Page last updated at 17:36 GMT, Wednesday, 28 January 2009

Obama 'confident' on economy vote

President Obama said the economy could be turned around

US President Barack Obama says he is confident his $825bn (576bn) economic recovery plan, which could save jobs, will be passed by Congress.

Mr Obama called on businesses to play their part in economic recovery by creating jobs in a "favourable climate" started by government.

He said workers were looking for "bold and swift" action from leaders.

He was speaking ahead of a House vote, and added that he hoped to sign the bill in the next few weeks.

"I am confident that we are going to get it passed," Mr Obama said.

The US "cannot afford inaction or delay", the US leader said after meeting business leaders at the White House.

Laying the blame for the economic crisis partially on a "sense of irresponsibility" in Wall St and the government in Washington DC, he said corporate America had to take responsibility for its workers, but that Washington needed to provide leadership with the stimulus plan.

Expand Medicaid: $87bn
Help state governments: $79bn
Help school districts: $41bn
Higher unemployment benefits: $36bn
Rebuild roads: $30bn
Computerise medical records: $20bn
Green electricity grid: $11bn
Source: House Appropriations Committee

"[Executives] understand that what makes an idea sound is not whether it's Democrat or Republican, but whether it makes good economic sense for their workers and companies.

"And they understand that when it comes to rebuilding our economy we don't have a moment to spare."


Mr Obama's proposals include tax credits for firms that create jobs, tax cuts for 95% of American workers and extended unemployment benefits.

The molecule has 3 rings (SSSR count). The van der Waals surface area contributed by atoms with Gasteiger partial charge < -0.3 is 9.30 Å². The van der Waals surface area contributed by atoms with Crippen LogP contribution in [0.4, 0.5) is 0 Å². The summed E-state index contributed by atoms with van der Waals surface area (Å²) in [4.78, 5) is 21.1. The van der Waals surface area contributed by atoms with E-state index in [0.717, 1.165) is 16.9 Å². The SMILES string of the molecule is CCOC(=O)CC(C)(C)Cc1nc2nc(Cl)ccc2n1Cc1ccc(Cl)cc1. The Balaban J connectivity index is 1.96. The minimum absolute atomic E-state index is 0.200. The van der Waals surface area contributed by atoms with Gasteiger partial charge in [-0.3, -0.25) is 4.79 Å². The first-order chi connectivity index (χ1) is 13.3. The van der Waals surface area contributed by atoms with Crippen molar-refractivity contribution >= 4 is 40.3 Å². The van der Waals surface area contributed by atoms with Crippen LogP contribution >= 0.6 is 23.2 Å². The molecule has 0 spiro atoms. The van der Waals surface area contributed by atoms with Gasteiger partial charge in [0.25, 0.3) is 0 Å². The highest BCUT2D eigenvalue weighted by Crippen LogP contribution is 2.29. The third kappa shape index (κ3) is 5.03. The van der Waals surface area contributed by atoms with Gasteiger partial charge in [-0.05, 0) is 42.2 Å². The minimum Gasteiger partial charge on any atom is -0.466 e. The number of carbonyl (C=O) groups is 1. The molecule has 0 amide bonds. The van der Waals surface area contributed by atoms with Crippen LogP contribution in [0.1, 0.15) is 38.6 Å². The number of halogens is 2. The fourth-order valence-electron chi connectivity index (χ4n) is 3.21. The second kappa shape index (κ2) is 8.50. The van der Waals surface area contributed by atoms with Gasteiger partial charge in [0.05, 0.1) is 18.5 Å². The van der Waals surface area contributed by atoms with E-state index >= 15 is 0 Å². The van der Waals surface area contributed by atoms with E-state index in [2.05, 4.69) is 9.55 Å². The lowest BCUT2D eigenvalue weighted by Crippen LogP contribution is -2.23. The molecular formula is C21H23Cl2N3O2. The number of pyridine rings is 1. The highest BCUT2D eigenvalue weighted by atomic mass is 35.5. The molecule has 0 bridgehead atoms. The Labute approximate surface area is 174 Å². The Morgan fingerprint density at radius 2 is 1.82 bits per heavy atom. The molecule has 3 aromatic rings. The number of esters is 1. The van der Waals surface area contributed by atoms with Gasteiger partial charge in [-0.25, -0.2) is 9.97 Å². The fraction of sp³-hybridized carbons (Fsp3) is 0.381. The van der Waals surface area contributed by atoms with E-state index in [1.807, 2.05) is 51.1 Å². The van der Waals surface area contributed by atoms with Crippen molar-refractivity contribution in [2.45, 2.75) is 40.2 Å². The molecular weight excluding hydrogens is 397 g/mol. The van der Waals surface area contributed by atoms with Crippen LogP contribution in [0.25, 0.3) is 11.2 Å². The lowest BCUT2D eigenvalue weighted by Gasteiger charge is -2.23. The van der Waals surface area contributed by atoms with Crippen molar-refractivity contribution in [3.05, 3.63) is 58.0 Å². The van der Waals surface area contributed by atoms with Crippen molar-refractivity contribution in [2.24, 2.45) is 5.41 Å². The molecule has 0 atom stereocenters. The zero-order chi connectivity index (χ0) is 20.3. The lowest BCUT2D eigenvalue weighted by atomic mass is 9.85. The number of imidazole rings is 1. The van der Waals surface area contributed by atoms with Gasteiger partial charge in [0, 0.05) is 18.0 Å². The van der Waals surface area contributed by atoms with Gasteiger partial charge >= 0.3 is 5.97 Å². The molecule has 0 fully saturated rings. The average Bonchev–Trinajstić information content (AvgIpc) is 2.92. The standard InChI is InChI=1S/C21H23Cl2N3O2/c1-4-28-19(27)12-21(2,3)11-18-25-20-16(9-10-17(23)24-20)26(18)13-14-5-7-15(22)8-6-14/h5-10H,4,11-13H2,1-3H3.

The president said most of the money in the stimulus plan would be used "immediately", creating 3-4 million jobs - the vast majority in the private sector.

He said the plans would also provide alternative energy, safer roads, better healthcare, modern schools and better broadband, among other measures.

He also said there would be a greater measure of accountability, with a public website outlining where and why investments were made, in a bid to "earn back the trust in government".

Republicans lack the votes to defeat Mr Obama's stimulus bill on their own, but could slow its progress, especially in the Senate.

Treasury Secretary Timothy Geithner, who was sworn in on Monday, has the task of trying to get the US economy back in shape.

The stimulus package also includes:

  • More than 3,000 miles of new electricity transmission lines would be laid down to improve the US power network
  • 75% of public sector buildings would be made more energy-efficient, saving taxpayers $2bn a year
  • More than 2.5m homes would be "weatherized" (made more energy efficient)
  • Funds would be made available to improve or renovate 10,000 schools

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